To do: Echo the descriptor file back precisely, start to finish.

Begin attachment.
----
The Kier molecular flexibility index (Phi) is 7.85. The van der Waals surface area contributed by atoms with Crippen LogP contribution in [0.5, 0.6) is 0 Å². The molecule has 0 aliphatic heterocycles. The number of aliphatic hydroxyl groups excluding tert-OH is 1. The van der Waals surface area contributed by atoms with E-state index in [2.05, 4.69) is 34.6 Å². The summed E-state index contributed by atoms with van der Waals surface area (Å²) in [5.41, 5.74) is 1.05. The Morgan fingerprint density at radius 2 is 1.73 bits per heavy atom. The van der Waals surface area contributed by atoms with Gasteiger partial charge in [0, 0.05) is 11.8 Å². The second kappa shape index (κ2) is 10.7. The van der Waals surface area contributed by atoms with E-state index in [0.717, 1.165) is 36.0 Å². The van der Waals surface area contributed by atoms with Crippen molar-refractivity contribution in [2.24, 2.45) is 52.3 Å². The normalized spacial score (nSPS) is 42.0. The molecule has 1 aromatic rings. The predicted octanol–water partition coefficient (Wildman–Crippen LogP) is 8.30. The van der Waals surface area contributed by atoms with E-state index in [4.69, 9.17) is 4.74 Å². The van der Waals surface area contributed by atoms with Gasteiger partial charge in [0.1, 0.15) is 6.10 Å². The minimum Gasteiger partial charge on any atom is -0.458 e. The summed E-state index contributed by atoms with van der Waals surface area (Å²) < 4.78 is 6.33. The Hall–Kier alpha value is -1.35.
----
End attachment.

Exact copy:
The Kier molecular flexibility index (Phi) is 7.85. The van der Waals surface area contributed by atoms with Crippen LogP contribution in [0.5, 0.6) is 0 Å². The molecule has 0 aliphatic heterocycles. The number of aliphatic hydroxyl groups excluding tert-OH is 1. The van der Waals surface area contributed by atoms with E-state index in [2.05, 4.69) is 34.6 Å². The summed E-state index contributed by atoms with van der Waals surface area (Å²) in [5.41, 5.74) is 1.05. The Morgan fingerprint density at radius 2 is 1.73 bits per heavy atom. The van der Waals surface area contributed by atoms with Gasteiger partial charge in [0, 0.05) is 11.8 Å². The second kappa shape index (κ2) is 10.7. The van der Waals surface area contributed by atoms with E-state index in [0.717, 1.165) is 36.0 Å². The van der Waals surface area contributed by atoms with Crippen molar-refractivity contribution in [2.24, 2.45) is 52.3 Å². The normalized spacial score (nSPS) is 42.0. The molecule has 1 aromatic rings. The predicted octanol–water partition coefficient (Wildman–Crippen LogP) is 8.30. The van der Waals surface area contributed by atoms with E-state index in [4.69, 9.17) is 4.74 Å². The van der Waals surface area contributed by atoms with Gasteiger partial charge in [0.1, 0.15) is 6.10 Å². The minimum Gasteiger partial charge on any atom is -0.458 e. The summed E-state index contributed by atoms with van der Waals surface area (Å²) < 4.78 is 6.33. The Hall–Kier alpha value is -1.35.